Friday, October 1, 2004

Listen to what they said,
not how they said it


On Thursday night the voters got their first chance to compare President Bush and John Kerry in a head-to-head "debate."

The "debates" conducted under the auspices of the Commission on Presidential Debates are not really debates at all. The predetermined rules of engagement did not allow Bush and Kerry to question each other. These debates really are dueling press conferences that have been scripted to the second, carefully rehearsed and highly polished.

If you were expecting Lincoln and Douglas, or even Kennedy and Nixon, you probably were disappointed.

Yet each candidate was able to hammer home their most important themes. In Bush's case that there must be absolute certainty in the world about what the President of the United States is willing to do. For Kerry, it was that Bush's "certainty" blinded him to the reality that Iraq was not as dangerous as he thought.

The candidates and their handlers negotiated everything from the length of the answers to the heights of the lecterns. Both men wanted the opportunity to come off as decisive leaders in complete control of their surroundings and the issues that will confront them. As evidenced by the reader comments below, supporters of both candidates believe they succeeded.

The one thing the candidates could not control, and the one thing that still makes these encounters worthwhile for the voters, is the intense scrutiny they receive. Bush and Kerry were in a facedown in front of all America. Most of what voters usually hear about the candidates comes from their opponents. But in the debates, the national television audience of millions hears a candidate's unfiltered words and gets to make an instant comparison to the unfiltered words of the other guy.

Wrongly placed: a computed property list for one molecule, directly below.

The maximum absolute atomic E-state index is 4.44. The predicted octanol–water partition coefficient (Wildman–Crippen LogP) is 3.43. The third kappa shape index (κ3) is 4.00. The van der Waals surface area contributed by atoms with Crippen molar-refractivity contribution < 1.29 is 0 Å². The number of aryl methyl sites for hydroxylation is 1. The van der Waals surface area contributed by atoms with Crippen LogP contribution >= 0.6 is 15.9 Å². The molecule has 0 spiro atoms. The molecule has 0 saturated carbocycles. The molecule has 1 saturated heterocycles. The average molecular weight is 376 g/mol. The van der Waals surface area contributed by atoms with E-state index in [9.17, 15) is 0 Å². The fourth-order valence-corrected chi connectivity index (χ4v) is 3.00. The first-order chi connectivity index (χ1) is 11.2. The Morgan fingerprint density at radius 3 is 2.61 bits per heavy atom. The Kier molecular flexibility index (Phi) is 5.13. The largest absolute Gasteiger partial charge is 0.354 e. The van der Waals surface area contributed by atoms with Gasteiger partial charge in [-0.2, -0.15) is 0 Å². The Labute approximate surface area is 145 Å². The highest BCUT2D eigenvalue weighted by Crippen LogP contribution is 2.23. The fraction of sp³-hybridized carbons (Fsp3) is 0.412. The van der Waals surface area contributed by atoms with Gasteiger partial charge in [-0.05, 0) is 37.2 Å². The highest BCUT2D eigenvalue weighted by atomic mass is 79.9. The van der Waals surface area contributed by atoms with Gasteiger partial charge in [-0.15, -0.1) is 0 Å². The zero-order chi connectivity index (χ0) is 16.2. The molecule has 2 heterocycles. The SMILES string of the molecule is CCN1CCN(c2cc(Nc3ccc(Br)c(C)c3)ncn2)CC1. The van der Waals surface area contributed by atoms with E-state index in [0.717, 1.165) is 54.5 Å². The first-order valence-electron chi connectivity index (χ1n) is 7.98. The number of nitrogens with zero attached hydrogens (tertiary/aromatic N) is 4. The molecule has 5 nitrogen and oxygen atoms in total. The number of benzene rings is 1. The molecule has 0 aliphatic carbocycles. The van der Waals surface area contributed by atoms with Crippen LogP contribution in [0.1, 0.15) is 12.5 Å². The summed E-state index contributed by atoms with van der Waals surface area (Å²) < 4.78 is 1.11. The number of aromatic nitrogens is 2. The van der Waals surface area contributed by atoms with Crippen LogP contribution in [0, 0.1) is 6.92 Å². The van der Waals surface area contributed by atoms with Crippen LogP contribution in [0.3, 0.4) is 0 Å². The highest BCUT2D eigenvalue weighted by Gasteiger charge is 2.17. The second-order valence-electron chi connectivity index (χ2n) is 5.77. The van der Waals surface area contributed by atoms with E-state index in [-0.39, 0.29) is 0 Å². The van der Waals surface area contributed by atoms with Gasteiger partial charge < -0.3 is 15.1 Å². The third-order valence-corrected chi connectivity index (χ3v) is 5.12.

The 90-minute session at the University of Miami centered on foreign affairs, an area in which a sitting president with four years of practical experience in the subject has an automatic edge. Bush's strategy was to be optimistic about the war in Iraq, dwelling on the fact that Iraq, and the world at large, are far better off with Saddam Hussein removed from power. He wanted to remind everyone he was the one who got Saddam, while Kerry was the one who seemed to hesitate on paying for the war.

Kerry's task was more difficult. His job was to present himself as a credible could-be commander-in-chief. He needed to criticize Bush's handling of the war, with its 1,000 American casualties, but honor the troops and support the overall goal of stabilizing Iraq. The one thing he could not afford to do was appear indecisive

The arguments and the spin began long before the 9 p.m. start of the show Thursday. The Kerry-Edwards campaign had prepared 170 pages of rebuttals to anything Bush might say before the president uttered a word. Kerry supporters were poised to respond with talking points in a media blitz as soon as the debate hit the airwaves. The Web site johnkerry.com became a rapid response center, with rebuttals and fact checks of anything the president said going out in real time while the debate was still airing Thursday.

Nor did the Bush campaign sit backstage waiting for the debate to begin. The president spent Thursday morning touring hurricane-damaged Florida, ensuring that the pre-debate news shows would feature shots of the president being presidential. It was Bush's fifth storm tour to date, meaning he hit the Florida coast one more time than the actual hurricanes.

Before Election Day, Bush and Kerry will meet for two more of these debates - Oct. 8 in St. Louis and Oct. 13 in Tempe, Ariz. Vice President Dick Cheney and challenger John Edwards will meet in Cleveland on Oct. 5. Modern presidential politics treats these debates as the ultimate in campaign appearances. We urge the voters to concentrate on the substance, not the appearance. This is your chance to concentrate on what the candidates say. Remember that is more important than how they look on television while they are saying it.

Listen to what they said, not how they said it
Adults, not students, must dictate dress codes
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